Who knows one? I know one… (As sung at the end of the Pesach Seder)
One little goat -that my father bought for two Zuzim … (As sung at the end of the Pesach Seder)
There’s a big prize for those who stay till the very end, the very end of the Pesach Seder. The Seder culminates with some lively version of two songs, one about numbers 1 through 13 and the other about a goat and a string of mishaps that somehow ends well, and we all know that all’s well that ends well. Why is that the the best way to conclude the Pesach Seder?
My youngest daughter who is learning in seminary in Israel called me excitedly and shared an amazing few ideas about Pesach. One one the many things she related was about the meaning of the broken Matza, the one one we break in half at the beginning of the Seder. The smaller part remains as the conversation piece of the evening while the bigger one is hidden away until the very end when it is eaten for dessert. What is the meaning of this? She explained that the bigger piece represents the “future world” and the smaller is the world that we currently experience. We are reminded that the best is yet to come. Only in the future will everything be understood.
This can be visually demonstrated by the Matza itself. Certain things about our lives are in obvious order as represented by the outer shaper of the round Matzah. It’s no mistake that the event of the evening is called Seder which means order. Perhaps the goal of the Pesach night is to internalize the notion that all is B’Seder- in order.
The jagged edge of the divided Matza represents the the difficult and confusing aspects of our lives that don’t seem to us to have rhyme and reason. Even though we don’t experience them now as easily understood, ultimately everything will make sense. When these two pieces are reunited, then all the uneven cracks and crevices- the ups and downs, are matched perfectly and explained by the hidden information that comes in the end, in the future.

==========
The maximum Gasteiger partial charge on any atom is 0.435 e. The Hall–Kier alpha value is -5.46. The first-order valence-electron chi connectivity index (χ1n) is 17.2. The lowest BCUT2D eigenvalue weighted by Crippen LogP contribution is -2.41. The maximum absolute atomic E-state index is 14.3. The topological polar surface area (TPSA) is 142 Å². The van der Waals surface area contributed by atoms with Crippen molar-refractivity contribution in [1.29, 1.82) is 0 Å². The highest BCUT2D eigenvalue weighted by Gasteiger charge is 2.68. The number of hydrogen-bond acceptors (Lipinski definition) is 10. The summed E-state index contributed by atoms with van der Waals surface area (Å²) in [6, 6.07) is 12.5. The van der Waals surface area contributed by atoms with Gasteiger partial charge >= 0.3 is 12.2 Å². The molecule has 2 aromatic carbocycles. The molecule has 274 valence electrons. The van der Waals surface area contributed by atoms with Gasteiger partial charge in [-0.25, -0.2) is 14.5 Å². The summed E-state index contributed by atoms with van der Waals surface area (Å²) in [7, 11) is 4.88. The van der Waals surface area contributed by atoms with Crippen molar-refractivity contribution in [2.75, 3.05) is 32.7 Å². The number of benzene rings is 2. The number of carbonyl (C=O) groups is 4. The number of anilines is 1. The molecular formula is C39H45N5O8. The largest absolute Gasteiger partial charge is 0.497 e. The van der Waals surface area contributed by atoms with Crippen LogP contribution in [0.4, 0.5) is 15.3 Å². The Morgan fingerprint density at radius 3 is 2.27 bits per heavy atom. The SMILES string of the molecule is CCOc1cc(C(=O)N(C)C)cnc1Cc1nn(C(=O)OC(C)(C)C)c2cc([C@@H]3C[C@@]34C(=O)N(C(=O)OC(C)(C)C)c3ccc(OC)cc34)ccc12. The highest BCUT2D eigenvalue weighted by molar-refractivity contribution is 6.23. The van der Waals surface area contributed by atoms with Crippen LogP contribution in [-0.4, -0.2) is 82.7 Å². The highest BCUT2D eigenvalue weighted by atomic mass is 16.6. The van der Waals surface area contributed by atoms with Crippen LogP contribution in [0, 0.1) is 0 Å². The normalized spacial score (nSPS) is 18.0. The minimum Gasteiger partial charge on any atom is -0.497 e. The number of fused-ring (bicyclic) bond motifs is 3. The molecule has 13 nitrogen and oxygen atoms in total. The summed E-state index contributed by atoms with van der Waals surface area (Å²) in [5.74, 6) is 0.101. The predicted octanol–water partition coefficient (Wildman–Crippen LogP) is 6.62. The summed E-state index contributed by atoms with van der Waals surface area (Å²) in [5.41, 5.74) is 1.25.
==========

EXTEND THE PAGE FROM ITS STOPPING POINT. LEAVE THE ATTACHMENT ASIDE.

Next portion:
Another great theme and perhaps the most important thrust of the evening is to to recognize the indebtedness we have to HASHEM for all the many historical and personal kindnesses. When the bill is added up, we are eternally grateful and forever indebted and happily mortgaged to HASHEM. We become even more His grateful servants and his greatest fans, so to speak.
Now when somebody is excited about somebody or something in their life, when they are a fan, then everything reminds them of some aspect of it. Even seemingly random numbers are associated with that matter. Ask a Yankee baseball fan what they thing of when mentioning the number 3 and they will tell you without hesitation, Babe Ruth. Ask about 714 and they will tell you that that is the number of regular season home runs he hit. Say 5 and Joe DiMaggio will come to mind and 56 will signal his consecutive game hitting streak, a record that will likely never be broken.
When HASHEM and Torah is the center of our lives other numbers are consciously and unconsciously associated. Say 613 and the number of Mitzvos immediately registers in the mind. 26 Is the numerical value of HASHEM’s name. After spending a Shabbos in the Torah center of Lakewood I was driving home Saturday night. I stopped first to get some New Jersey gas and when the attendant came to the window I asked him for 39 dollars worth of gas. He looked at me curiously, “39 and not 40?!”. I promised him that after he finishes putting the gas in tank I will explain to him an obvious and common phenomena. When he came back to the window to give me a receipt, I asked him if he ever wondered why guys who dress like me never come to his gas station Friday nights and Saturdays during the day. The answer is 39! There are 39 general activities that we refrain from doing on Shabbos and driving is included therein. Why I choose to put 39 dollars in is to remind me about Shabbos even during the weekday.
At the very end of the Pesach Seder when we are so intoxicated, not only with four cups of wine, but with the kindliness of HASHEM, and after having consumed the Afikomin – the dessert Matza,we take a giant step toward our ultimate destination, Jerusalem. Now every number reminds us of HASHEM and His Torah and our devotion to Him. The story of the goat that Abba bought that was eaten by the cat finishes happily with HASHEM saving the day. It all works out in the end! HaKol B’Seder! We have successfully envisioned and experienced that ending and satisfied- we sing.